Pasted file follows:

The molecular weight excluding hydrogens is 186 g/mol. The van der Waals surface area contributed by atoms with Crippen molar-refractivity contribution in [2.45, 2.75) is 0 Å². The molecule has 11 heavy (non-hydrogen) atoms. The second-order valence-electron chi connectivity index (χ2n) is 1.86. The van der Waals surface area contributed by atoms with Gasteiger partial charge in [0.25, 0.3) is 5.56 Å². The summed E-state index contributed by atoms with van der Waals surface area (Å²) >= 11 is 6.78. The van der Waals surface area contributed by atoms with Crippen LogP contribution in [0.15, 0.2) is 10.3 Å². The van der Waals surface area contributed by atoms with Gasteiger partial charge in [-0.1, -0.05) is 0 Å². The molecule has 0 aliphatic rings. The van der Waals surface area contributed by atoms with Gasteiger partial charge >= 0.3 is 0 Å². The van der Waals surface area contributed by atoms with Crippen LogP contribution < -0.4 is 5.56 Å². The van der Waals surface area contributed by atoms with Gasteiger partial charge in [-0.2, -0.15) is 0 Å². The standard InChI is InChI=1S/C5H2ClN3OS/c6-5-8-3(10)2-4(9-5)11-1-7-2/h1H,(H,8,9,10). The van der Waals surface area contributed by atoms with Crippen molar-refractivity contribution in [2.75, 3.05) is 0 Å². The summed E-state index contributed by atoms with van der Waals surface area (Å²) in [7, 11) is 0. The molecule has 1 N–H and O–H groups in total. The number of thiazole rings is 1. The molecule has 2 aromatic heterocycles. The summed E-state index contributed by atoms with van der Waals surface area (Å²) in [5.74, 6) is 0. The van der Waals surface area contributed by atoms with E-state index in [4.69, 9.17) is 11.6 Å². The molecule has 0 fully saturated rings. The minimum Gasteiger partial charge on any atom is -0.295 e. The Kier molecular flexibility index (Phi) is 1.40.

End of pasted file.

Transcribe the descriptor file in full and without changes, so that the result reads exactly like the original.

The molecular weight excluding hydrogens is 186 g/mol. The van der Waals surface area contributed by atoms with Crippen molar-refractivity contribution in [2.45, 2.75) is 0 Å². The molecule has 11 heavy (non-hydrogen) atoms. The second-order valence-electron chi connectivity index (χ2n) is 1.86. The van der Waals surface area contributed by atoms with Gasteiger partial charge in [0.25, 0.3) is 5.56 Å². The summed E-state index contributed by atoms with van der Waals surface area (Å²) >= 11 is 6.78. The van der Waals surface area contributed by atoms with Crippen LogP contribution in [0.15, 0.2) is 10.3 Å². The van der Waals surface area contributed by atoms with Gasteiger partial charge in [-0.1, -0.05) is 0 Å². The molecule has 0 aliphatic rings. The van der Waals surface area contributed by atoms with Gasteiger partial charge >= 0.3 is 0 Å². The van der Waals surface area contributed by atoms with Crippen LogP contribution < -0.4 is 5.56 Å². The van der Waals surface area contributed by atoms with Gasteiger partial charge in [-0.2, -0.15) is 0 Å². The standard InChI is InChI=1S/C5H2ClN3OS/c6-5-8-3(10)2-4(9-5)11-1-7-2/h1H,(H,8,9,10). The van der Waals surface area contributed by atoms with Crippen molar-refractivity contribution in [2.75, 3.05) is 0 Å². The summed E-state index contributed by atoms with van der Waals surface area (Å²) in [7, 11) is 0. The molecule has 1 N–H and O–H groups in total. The number of thiazole rings is 1. The molecule has 2 aromatic heterocycles. The summed E-state index contributed by atoms with van der Waals surface area (Å²) in [5.74, 6) is 0. The van der Waals surface area contributed by atoms with E-state index in [4.69, 9.17) is 11.6 Å². The molecule has 0 fully saturated rings. The minimum Gasteiger partial charge on any atom is -0.295 e. The Kier molecular flexibility index (Phi) is 1.40.